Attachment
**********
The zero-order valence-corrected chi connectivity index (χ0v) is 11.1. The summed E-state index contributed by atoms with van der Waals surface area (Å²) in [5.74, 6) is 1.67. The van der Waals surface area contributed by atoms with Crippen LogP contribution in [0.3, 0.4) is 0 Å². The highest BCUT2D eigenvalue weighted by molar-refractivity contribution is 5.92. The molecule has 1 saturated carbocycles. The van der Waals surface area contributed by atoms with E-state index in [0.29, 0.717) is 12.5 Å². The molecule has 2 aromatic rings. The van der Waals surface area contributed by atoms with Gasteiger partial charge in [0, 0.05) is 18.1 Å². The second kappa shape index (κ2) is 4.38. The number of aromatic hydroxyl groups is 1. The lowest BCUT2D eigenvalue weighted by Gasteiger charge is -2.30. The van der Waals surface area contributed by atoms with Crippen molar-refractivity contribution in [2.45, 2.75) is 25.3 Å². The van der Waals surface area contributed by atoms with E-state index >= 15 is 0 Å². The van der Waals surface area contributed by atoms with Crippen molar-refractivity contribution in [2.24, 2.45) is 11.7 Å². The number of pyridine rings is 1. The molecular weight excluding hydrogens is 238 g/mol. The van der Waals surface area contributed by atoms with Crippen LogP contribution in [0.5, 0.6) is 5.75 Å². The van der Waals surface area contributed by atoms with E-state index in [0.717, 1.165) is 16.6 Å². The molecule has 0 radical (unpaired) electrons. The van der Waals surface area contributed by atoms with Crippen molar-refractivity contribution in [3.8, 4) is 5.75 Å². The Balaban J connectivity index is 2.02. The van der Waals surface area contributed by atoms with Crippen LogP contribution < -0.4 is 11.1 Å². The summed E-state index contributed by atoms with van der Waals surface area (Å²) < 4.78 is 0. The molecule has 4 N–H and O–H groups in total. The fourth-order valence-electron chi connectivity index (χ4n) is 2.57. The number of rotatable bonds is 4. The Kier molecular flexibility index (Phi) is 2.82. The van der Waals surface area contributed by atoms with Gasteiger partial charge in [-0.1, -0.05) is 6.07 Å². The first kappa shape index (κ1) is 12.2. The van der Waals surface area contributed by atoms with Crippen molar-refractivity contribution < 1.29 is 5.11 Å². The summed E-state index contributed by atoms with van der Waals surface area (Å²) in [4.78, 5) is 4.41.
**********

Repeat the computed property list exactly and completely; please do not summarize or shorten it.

The zero-order valence-corrected chi connectivity index (χ0v) is 11.1. The summed E-state index contributed by atoms with van der Waals surface area (Å²) in [5.74, 6) is 1.67. The van der Waals surface area contributed by atoms with Crippen LogP contribution in [0.3, 0.4) is 0 Å². The highest BCUT2D eigenvalue weighted by molar-refractivity contribution is 5.92. The molecule has 1 saturated carbocycles. The van der Waals surface area contributed by atoms with E-state index in [0.29, 0.717) is 12.5 Å². The molecule has 2 aromatic rings. The van der Waals surface area contributed by atoms with Gasteiger partial charge in [0, 0.05) is 18.1 Å². The second kappa shape index (κ2) is 4.38. The number of aromatic hydroxyl groups is 1. The lowest BCUT2D eigenvalue weighted by Gasteiger charge is -2.30. The van der Waals surface area contributed by atoms with Crippen molar-refractivity contribution in [2.45, 2.75) is 25.3 Å². The van der Waals surface area contributed by atoms with E-state index >= 15 is 0 Å². The van der Waals surface area contributed by atoms with Crippen molar-refractivity contribution in [2.24, 2.45) is 11.7 Å². The number of pyridine rings is 1. The molecular weight excluding hydrogens is 238 g/mol. The van der Waals surface area contributed by atoms with Crippen LogP contribution in [0.5, 0.6) is 5.75 Å². The van der Waals surface area contributed by atoms with E-state index in [0.717, 1.165) is 16.6 Å². The molecule has 0 radical (unpaired) electrons. The van der Waals surface area contributed by atoms with Crippen molar-refractivity contribution in [3.8, 4) is 5.75 Å². The Balaban J connectivity index is 2.02. The van der Waals surface area contributed by atoms with Crippen LogP contribution < -0.4 is 11.1 Å². The summed E-state index contributed by atoms with van der Waals surface area (Å²) < 4.78 is 0. The molecule has 4 N–H and O–H groups in total. The fourth-order valence-electron chi connectivity index (χ4n) is 2.57. The number of rotatable bonds is 4. The Kier molecular flexibility index (Phi) is 2.82. The van der Waals surface area contributed by atoms with Gasteiger partial charge in [-0.1, -0.05) is 6.07 Å². The first kappa shape index (κ1) is 12.2. The van der Waals surface area contributed by atoms with Crippen molar-refractivity contribution < 1.29 is 5.11 Å². The summed E-state index contributed by atoms with van der Waals surface area (Å²) in [4.78, 5) is 4.41.